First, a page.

Take my security, please . . .
Can someone please tell me why the IT department has responsibility for IT security? Stop and think. Do the marketing and accounting departments have responsibility for the physical security of office buildings? The guards and locks that restrict access to most companies' premises are there to protect confidential financial and sales data, but that security is amortized across the various operating units of a business. Why isn't this the case when it comes to the security of the online information resources?
It seems everywhere you turn in IT at the moment you're confronted by the importance of security. It dominates conferences and seminars. A healthy percentage of the adverts in industry publications press home security's importance. It's taking up an increasing proportion of the IT budget. IDC is forecasting a compound annual growth rate of nearly 17 percent in security solutions spending in Australia and New Zealand between now and 2008. While some security vendors may be salivating at the increase in sales these numbers suggest, there is a strong danger that unless this investment is separated from the IT budget CIOs run the risk of shooting themselves in the foot.
This was brought home to me recently when I reviewed the results of last year's AusCERT Computer Crime and Security survey. The evidence strongly supports a need to be vigilant about IT security. Between the 2003 and 2004 studies there was an increase in the number of respondents stating they had experienced an electronic attack on their IT system in the last 12 months. Moreover, the average cost of these attacks is escalating. The average loss in organizations that were able to quantify the damage increased 20 percent between the 2003 and 2004 surveys and now stands at $116,212.
Yet hidden in the survey is the fact that these problems are much more to do with culture than they are to do with technology. Around 65 percent of respondents said the biggest challenge their organization faced with IT security was constantly changing personnel attitudes and behaviour. Similarly, 85 percent believed their organizations needed to do more to educate staff on IT security. A further 43 percent reported a lack of senior management understanding of the issues to do with IT protection. IDC's research in the US reported similar findings. Of those organizations with over 1000 staff, nearly half would spend a larger IT security budget on general training.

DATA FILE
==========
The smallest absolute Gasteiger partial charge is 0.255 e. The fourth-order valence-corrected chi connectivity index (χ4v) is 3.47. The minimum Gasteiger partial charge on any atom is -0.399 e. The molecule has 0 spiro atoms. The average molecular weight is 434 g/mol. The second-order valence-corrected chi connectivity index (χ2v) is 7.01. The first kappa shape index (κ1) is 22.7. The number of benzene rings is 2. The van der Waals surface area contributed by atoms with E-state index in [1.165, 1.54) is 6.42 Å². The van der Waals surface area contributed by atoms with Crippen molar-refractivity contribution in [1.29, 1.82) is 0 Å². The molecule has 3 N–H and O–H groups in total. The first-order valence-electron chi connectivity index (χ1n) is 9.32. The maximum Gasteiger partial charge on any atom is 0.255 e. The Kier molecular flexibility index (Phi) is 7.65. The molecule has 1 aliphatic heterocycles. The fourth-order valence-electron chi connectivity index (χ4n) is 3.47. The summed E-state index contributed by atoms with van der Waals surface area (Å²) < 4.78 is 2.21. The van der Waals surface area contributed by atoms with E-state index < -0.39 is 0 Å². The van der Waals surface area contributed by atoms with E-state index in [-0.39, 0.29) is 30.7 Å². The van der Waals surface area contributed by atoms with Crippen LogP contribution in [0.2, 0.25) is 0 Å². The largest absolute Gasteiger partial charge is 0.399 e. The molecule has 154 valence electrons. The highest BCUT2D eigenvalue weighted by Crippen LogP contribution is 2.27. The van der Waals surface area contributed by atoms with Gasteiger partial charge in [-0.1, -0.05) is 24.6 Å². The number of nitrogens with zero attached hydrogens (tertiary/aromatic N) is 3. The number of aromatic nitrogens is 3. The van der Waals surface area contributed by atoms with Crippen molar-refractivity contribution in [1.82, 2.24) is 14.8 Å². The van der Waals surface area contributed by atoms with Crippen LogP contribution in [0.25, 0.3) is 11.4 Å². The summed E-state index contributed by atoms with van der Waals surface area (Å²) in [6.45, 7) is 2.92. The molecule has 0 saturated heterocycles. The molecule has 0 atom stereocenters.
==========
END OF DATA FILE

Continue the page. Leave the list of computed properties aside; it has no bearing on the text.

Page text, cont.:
To me this all suggests that the CIOs are taking responsibility for something that is beyond the scope of their portfolio. Just because IT security involves IT does not mean that the CIO should take stewardship of the issue. If business takes no responsibility for the task at hand, the CIO is left in a no win situation; they'll be blamed for any problems and resented because they control a bigger budget to address those very same problems. The CIO will become the convenient whipping boy or girl for all the business failings on IT security.
If, as the AusCERT results suggest, effective IT security requires cultural change across the organization, then surely that is a task that falls to human resources. Why not consolidate IT security under the overall organizational task of security? The person doing that job will undoubtedly need to be conversant with IT security issues. They may even be from the IT department. However, they shouldn't be based there and they should be separately funded.
Only then will it be possible to view IT security as a component of overall business risk management, for which all employees share a responsibility. The business can then take a collective decision on risk management around IT and CIOs can get back to work on the multitude of other issues that require their attention.
Peter Hind is a freelance consultant and commentator with nearly 25 years experience in the IT industry. He is co-author of The IT Manager's Survival Guide and ran the InTEP IS executive gatherings in Australia for over 10 years. He can be reached on firstname.lastname@example.org